Please welcome guest posters Evan Marshall & Martha Jewett.
At Evan’s literary agency, most of the novels that get rejected are rejected before page 1 is even turned over. Why? Because the way you start your novel says everything about whether you know what you’re doing. If you make any of the mistakes below, chances are good your novel won’t make it to page 2.
Starting with background. Don’t tell us about what led up to the scene on page 10. Start with page 10! Many writers are reluctant to take this advice because they believe readers won’t care about characters they know nothing about. That’s untrue. Start with one of your main characters in action, and spoon feed us the vital information—but no more!—up front. There’s plenty of time to fill us in on characters’ backgrounds later.
Starting in summary. Don’t start your novel so it reads like a synopsis. In our novel-writing system The Marshall Plan®, we call this “summary mode.” It’s not an appropriate way to start a novel because it distances the reader. Start with blow-by-blow action and dialogue.
Starting with a weather report. Believe it or not, this is the most common mistake. For some reason, beginning writers think we desperately need to know if there’s a breeze, or a cloudless sky, or a biting cold. Resist this impulse. No one really cares. Don’t start with things; start with people.
Starting with description. This is related to the item above. Not only do readers not want to know what the weather was like that day, they also don’t want to know what the forest, field, house, street looks like—unless that information is vital to understanding the action that’s taking place. For instance, if your main character is stuck in a taxi on Park Avenue at lunchtime and it’s making her late for the most important interview of her life, then yes, in this case we need to know about the traffic.
Starting with many characters at once. Ideally you’ll start with one character, your main character. Another character interacting with this character is OK, but you need to make it crystal clear who’s speaking and who’s doing what. If you bring in more characters in scenes that take place, say, at a meeting, or a party, your reader is going to get awfully confused awfully soon . . . and that’s not a good way to start a novel.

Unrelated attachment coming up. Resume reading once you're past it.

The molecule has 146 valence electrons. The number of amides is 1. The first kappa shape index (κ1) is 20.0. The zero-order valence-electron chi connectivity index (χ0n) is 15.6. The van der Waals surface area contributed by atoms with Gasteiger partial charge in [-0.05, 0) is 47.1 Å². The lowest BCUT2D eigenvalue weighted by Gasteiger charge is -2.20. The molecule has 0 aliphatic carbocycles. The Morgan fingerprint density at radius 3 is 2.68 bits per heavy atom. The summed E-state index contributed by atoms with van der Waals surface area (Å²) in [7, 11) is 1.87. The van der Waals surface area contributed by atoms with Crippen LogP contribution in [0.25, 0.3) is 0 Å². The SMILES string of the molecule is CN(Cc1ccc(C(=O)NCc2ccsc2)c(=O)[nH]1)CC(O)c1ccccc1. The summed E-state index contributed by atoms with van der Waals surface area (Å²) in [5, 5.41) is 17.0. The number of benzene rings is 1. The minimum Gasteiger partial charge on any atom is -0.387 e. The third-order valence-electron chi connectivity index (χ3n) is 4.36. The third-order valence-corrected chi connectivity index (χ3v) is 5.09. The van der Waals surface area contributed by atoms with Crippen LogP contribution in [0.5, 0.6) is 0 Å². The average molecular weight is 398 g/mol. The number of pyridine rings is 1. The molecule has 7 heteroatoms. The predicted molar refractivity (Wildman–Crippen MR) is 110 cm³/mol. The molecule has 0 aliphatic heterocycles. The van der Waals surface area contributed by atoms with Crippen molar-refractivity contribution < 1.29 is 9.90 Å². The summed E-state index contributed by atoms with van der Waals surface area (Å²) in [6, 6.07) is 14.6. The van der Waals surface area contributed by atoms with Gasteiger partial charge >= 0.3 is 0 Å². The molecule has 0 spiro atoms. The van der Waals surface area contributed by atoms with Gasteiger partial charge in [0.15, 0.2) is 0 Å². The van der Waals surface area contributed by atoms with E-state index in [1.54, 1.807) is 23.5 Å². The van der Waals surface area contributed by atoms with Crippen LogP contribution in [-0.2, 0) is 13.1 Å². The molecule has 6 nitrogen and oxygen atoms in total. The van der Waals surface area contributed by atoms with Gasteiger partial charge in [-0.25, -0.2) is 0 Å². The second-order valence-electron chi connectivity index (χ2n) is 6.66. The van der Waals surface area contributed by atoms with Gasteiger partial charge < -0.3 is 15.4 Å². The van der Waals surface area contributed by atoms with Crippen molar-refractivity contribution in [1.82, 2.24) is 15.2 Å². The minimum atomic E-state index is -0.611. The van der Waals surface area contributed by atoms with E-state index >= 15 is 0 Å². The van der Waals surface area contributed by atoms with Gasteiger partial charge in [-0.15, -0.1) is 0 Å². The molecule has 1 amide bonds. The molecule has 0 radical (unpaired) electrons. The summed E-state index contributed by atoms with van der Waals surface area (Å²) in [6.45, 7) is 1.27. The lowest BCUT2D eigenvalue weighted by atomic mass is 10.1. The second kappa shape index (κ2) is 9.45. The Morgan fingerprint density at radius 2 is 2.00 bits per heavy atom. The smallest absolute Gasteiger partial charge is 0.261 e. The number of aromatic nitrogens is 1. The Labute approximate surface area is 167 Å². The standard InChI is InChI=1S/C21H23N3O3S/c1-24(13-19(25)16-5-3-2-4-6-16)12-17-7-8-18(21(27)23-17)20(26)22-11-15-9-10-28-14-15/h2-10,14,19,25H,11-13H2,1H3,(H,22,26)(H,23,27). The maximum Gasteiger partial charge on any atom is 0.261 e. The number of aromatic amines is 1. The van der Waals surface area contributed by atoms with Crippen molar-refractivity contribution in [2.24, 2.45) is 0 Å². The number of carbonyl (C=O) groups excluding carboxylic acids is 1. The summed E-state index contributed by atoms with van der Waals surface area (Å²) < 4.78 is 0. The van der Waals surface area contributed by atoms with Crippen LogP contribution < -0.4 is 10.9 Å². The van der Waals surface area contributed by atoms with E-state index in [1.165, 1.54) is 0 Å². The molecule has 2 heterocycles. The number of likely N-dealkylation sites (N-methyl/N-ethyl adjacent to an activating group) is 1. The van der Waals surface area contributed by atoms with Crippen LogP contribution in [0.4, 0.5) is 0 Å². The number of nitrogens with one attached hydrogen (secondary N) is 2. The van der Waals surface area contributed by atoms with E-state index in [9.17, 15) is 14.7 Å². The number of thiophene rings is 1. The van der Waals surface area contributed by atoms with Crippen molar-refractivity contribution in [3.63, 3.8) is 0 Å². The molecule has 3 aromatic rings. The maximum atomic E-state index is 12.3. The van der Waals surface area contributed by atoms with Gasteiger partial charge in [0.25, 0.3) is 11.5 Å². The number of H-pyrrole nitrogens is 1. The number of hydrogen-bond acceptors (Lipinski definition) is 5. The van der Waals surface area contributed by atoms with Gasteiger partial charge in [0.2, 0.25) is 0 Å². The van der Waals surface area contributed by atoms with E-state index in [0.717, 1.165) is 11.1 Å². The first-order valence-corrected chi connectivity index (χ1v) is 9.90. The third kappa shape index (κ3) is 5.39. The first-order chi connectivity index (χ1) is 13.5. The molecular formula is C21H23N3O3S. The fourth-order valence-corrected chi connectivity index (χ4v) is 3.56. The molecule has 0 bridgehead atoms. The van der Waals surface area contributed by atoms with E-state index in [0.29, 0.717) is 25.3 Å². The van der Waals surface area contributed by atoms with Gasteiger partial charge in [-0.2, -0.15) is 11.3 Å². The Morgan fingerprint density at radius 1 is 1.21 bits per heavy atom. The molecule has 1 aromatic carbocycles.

Avoid these five start-of-novel no-no’s and your novel will have an excellent chance of making it well past page 1.
Martha Jewett is a memoir advocate, editorial expert with an outstanding track record in book publishing, and co-creator of The Marshall Plan® series, a structured approach to writing fiction and nonfiction which helps writers get great results fast. She is co-author with Evan Marshall of The Marshall Plan® Novel Writing Software. Martha worked as a business book editor at major New York publishers including John Wiley & Sons, McGraw-Hill, and Harper. She collaborated with authors to reach the widest possible audience—as developmental editor, acquisitions editor, editorial consultant, ghost writer, and independent literary agent. She was awarded The McGraw-Hill Corporate Award for Editorial Excellence. She blogs about memoir writing at writeyourmemoir.com.
Their latest book is How to Bring Your Memoir to Life. http://themarshallplan.net/howtobringyourmemoirtolife.htm
3 days ago